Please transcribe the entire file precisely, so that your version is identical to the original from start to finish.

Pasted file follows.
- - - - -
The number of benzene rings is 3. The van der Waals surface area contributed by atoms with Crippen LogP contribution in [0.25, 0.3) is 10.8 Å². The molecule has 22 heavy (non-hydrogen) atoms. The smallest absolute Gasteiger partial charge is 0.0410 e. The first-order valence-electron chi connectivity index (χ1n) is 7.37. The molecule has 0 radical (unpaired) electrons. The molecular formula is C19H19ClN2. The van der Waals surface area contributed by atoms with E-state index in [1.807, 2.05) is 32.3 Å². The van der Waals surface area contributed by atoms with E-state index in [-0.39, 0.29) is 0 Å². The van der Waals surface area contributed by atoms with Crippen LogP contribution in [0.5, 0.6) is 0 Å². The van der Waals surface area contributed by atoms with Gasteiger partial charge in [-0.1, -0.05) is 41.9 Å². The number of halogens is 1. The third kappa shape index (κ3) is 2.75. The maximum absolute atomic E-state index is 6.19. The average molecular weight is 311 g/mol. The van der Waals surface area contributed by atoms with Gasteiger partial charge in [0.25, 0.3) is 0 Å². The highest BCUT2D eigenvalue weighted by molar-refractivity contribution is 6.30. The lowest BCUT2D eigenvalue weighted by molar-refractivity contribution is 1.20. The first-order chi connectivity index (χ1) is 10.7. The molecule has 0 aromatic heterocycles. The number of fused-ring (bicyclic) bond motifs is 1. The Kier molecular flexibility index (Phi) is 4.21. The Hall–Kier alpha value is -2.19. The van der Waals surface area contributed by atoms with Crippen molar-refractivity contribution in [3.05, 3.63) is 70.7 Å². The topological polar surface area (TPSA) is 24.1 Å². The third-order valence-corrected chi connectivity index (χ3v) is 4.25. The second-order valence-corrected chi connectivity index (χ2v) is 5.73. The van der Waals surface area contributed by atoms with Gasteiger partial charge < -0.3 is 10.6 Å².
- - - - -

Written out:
The number of benzene rings is 3. The van der Waals surface area contributed by atoms with Crippen LogP contribution in [0.25, 0.3) is 10.8 Å². The molecule has 22 heavy (non-hydrogen) atoms. The smallest absolute Gasteiger partial charge is 0.0410 e. The first-order valence-electron chi connectivity index (χ1n) is 7.37. The molecule has 0 radical (unpaired) electrons. The molecular formula is C19H19ClN2. The van der Waals surface area contributed by atoms with E-state index in [1.807, 2.05) is 32.3 Å². The van der Waals surface area contributed by atoms with E-state index in [-0.39, 0.29) is 0 Å². The van der Waals surface area contributed by atoms with Crippen LogP contribution in [0.5, 0.6) is 0 Å². The van der Waals surface area contributed by atoms with Gasteiger partial charge in [-0.1, -0.05) is 41.9 Å². The number of halogens is 1. The third kappa shape index (κ3) is 2.75. The maximum absolute atomic E-state index is 6.19. The average molecular weight is 311 g/mol. The van der Waals surface area contributed by atoms with Gasteiger partial charge in [0.25, 0.3) is 0 Å². The highest BCUT2D eigenvalue weighted by molar-refractivity contribution is 6.30. The lowest BCUT2D eigenvalue weighted by molar-refractivity contribution is 1.20. The first-order chi connectivity index (χ1) is 10.7. The molecule has 0 aromatic heterocycles. The number of fused-ring (bicyclic) bond motifs is 1. The Kier molecular flexibility index (Phi) is 4.21. The Hall–Kier alpha value is -2.19. The van der Waals surface area contributed by atoms with Crippen molar-refractivity contribution in [3.05, 3.63) is 70.7 Å². The topological polar surface area (TPSA) is 24.1 Å². The third-order valence-corrected chi connectivity index (χ3v) is 4.25. The second-order valence-corrected chi connectivity index (χ2v) is 5.73. The van der Waals surface area contributed by atoms with Gasteiger partial charge < -0.3 is 10.6 Å².